Albany County loses its 136th resident to COVID-19

ALBANY COUNTY — Another Albany County resident — a woman in her seventies — died of COVID-19, on Friday, the county’s executive, Daniel McCoy, announced on Saturday morning.

Her death brings the county’s death toll from the coronavirus 2019 disease to 136.

McCoy also announced 14 new cases of COVID-19 since Friday, bringing the county’s tally to 3,165.

Of the new cases, nine had close contact with someone infected with the disease, one is a healthcare worker or resident of a congregate setting, and four did not have a clear source of transmission detected at this time.

Separately, four of the 14 new cases are associated with the University at Albany.

One-thousand county residents are now under quarantine, up three from Friday.

The five-day average for new daily positives increased to 20.4 from 20.2.

There are now 112 active cases in the county, down from 128 yesterday.

So far, 13,567 Albany County residents have completed quarantine. Of those, 3,053 tested positive and recovered.

Three new patients were hospitalized overnight, bringing the number of hospitalized county residents to seven with one patient in an intensive-care unit. The county’s hospitalization rate remains at 0.22 percent.

The county also sent out a notice on Saturday, stating, “The Albany County Department of Health has been flooded with calls from people asking about the COVID-19 investigation associated with DePaula Chevrolet at 785 Central Avenue, Albany.”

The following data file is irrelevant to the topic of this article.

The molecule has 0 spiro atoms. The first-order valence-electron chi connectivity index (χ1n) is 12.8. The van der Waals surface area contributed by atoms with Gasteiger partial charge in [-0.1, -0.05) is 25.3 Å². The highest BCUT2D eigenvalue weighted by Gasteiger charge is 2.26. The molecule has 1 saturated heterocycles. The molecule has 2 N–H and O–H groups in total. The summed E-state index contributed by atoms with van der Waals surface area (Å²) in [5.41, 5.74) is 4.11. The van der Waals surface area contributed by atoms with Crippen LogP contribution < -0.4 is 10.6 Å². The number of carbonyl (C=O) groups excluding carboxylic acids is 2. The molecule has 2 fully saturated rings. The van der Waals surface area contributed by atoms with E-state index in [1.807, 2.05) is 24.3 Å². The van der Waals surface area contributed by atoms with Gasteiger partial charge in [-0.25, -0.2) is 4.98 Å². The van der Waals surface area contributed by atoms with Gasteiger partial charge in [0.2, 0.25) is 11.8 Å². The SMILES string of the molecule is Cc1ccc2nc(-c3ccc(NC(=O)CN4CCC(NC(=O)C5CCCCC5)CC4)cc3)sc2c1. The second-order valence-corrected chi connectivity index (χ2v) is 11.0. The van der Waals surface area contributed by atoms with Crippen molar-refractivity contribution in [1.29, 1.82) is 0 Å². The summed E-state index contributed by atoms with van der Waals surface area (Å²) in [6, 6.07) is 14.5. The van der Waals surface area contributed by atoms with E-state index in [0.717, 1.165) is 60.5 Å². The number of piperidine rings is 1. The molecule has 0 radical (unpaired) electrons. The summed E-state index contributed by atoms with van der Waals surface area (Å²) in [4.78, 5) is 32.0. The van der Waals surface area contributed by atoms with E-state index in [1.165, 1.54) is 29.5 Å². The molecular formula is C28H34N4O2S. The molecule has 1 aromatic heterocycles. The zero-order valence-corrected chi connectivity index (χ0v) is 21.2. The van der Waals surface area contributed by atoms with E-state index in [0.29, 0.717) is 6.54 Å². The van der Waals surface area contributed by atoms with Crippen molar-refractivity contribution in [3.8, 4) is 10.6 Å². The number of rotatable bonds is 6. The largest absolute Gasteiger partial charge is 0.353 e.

While department staff members are trying to reach everyone on Saturday, they “may not be able to because of the high volume,” the notice said.

On Friday, the health department advised people who visited the dealership between Sept. 20 and the present and had concerns about potential exposure to call the department at 518-447-4659.

Saturday’s notice stressed that people are not advised to quarantine unless they have been contacted by the health department and are advised to do so. People who are concerned about symptoms, even if minor, or exposure, could consider testing at locations listed on the county’s website, the notice said.

Also on Saturday, Governor Andrew Cuomo reported on his Cluster Action Initiative, which has identified hotspots for coronavirus outbreaks, labeling “red zones,” largely in Orange and Rockland counties and in Brooklyn and Queens in New York City.

The state has mapped the zones on its website; users can type in addresses to find out if they are in or near one of the zones.

Cuomo reported that the positivity rates for the red zones from Friday’s test results was 4.95 percent.

The red zones, he noted, are home to 2.8 percent of the state’s population yet account for 18 percent of all positive cases.

The state’s positivity rate, without the red zones, is 0.96 percent. With the red zones included, the statewide rate is 1.07 percent.

Based on Friday’s test results, the Capital Region, of which Albany County is a part, had a rate of 0.4 percent — the second lowest rate in the state.

The lowest, as usual, was the North Country, with a rate of 0.2 percent.

Half of the state’s 120 regions had a rate of 1 percent or higher. The highest was Mid-Hudson — home to Rockland and Orange counties — with a rate of 1.5 percent.

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